Tuesday, December 12, 2006

Interviewing Software Engineers

Technical interviews have been addressed repeatedly by noted gurus and usual suspects, but many of the sorts of questions I like to ask have yet to surface. I like to ask questions that reveal many levels of insight. Some of the best questions I know involve asking candidate engineers to improve code. These questions don't have a single right answer, but rather these questions have many answers and tend to indicate the degree of an individual's insights and experiences.

For example, and this is just a quickly rolled example to make a point, one might ask a candidate to optimize the following function working from the assumption the compiler will perform no optimizations.

This function calculates a bitonal histogram of an image thresholding upwards at 128 and above.

void binary_histogram(unsigned int sum[2], const unsigned char* base, int rows, int cols)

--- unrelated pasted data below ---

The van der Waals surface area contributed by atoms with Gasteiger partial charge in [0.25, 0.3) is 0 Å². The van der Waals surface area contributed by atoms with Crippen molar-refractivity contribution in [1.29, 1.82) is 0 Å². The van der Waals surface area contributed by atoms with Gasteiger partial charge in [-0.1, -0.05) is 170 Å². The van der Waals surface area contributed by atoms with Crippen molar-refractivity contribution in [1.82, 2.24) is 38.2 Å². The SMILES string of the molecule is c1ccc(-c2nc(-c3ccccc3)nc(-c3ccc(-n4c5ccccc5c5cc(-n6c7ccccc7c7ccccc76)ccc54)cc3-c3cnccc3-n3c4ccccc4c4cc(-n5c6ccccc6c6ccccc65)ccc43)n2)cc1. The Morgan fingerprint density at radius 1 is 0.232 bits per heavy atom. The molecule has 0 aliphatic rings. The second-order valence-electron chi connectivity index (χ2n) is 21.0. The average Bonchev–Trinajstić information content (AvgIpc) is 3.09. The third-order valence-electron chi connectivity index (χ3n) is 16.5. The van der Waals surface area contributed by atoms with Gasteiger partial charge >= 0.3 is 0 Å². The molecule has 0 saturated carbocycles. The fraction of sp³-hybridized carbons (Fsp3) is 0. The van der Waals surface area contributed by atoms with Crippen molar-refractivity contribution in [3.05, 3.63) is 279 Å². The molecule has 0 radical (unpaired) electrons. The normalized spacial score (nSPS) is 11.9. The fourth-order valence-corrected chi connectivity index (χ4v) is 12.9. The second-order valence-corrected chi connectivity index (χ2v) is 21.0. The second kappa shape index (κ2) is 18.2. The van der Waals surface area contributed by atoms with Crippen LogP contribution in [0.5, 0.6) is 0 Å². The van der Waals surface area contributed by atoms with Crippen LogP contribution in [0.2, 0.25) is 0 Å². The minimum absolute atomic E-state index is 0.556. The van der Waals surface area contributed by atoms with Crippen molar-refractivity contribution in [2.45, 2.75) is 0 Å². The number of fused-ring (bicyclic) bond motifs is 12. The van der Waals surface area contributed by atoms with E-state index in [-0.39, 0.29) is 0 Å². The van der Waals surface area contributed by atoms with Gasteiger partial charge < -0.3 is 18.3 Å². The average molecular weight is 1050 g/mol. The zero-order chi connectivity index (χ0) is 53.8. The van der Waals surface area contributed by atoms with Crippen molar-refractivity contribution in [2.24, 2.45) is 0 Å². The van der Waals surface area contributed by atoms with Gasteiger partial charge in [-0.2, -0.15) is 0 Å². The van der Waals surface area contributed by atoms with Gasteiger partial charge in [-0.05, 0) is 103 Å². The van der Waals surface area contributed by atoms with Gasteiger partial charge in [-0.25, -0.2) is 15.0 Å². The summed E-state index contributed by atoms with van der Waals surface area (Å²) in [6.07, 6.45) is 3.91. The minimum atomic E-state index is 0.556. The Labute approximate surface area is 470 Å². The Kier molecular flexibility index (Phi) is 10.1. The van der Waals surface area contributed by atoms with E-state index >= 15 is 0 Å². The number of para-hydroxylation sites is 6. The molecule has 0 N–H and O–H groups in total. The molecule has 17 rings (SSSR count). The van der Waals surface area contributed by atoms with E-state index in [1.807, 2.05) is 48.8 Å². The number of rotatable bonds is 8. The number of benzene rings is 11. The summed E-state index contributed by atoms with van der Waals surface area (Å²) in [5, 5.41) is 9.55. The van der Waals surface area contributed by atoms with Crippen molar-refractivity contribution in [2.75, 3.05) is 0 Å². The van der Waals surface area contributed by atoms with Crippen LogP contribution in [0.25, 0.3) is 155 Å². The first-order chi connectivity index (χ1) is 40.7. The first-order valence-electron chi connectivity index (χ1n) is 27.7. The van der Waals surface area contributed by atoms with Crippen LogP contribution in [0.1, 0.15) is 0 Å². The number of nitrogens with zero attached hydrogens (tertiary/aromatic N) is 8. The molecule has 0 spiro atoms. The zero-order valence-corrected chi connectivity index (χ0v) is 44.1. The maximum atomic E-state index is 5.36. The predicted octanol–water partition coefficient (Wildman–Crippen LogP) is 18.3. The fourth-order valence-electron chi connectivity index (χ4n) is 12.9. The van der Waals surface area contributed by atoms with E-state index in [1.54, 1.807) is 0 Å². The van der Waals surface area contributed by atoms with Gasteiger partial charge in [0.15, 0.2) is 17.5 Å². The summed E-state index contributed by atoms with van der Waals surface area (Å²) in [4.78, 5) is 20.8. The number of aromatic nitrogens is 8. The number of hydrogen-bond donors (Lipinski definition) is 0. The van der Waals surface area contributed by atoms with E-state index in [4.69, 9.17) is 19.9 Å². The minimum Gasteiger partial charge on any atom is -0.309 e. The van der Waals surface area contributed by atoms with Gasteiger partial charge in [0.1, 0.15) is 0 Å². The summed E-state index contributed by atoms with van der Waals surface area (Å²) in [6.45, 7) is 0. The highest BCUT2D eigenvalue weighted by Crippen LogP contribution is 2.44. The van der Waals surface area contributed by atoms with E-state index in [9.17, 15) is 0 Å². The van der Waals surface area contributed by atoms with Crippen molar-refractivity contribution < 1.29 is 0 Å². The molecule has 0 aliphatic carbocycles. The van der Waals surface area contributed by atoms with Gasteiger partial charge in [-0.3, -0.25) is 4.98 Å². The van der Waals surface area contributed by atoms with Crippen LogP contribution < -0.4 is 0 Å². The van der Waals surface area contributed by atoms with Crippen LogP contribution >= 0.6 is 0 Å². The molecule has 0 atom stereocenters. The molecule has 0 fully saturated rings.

sum[0] = sum[1] = 0;
    for(int y=0; y < rows; y++)
       for(int x=0; x < cols; x++)
          const unsigned char* row = base + y*cols;
          if (row[x] < 128)
             sum[0] = sum[0] + 1;
             sum[1] = sum[1] + 1;

Some candidates will move the pointer calculation to the outer loop. Others will eliminate the multiply altogether. Others will see there's no point to having two loops. Others will use a bit hack to index sum. Others will unroll the loop.

You get the picture.

A good follow-up question tests a candidate's knowledge of which optimizations modern compilers will do automatically.

Most candidates come up with something, which helps mitigate some of the typical awkwardness of technical interviews.

Anyhow, I hope this demonstrates the general idea and leaves you with a challenge: Devise the best questions you can to test levels of experience and insight.


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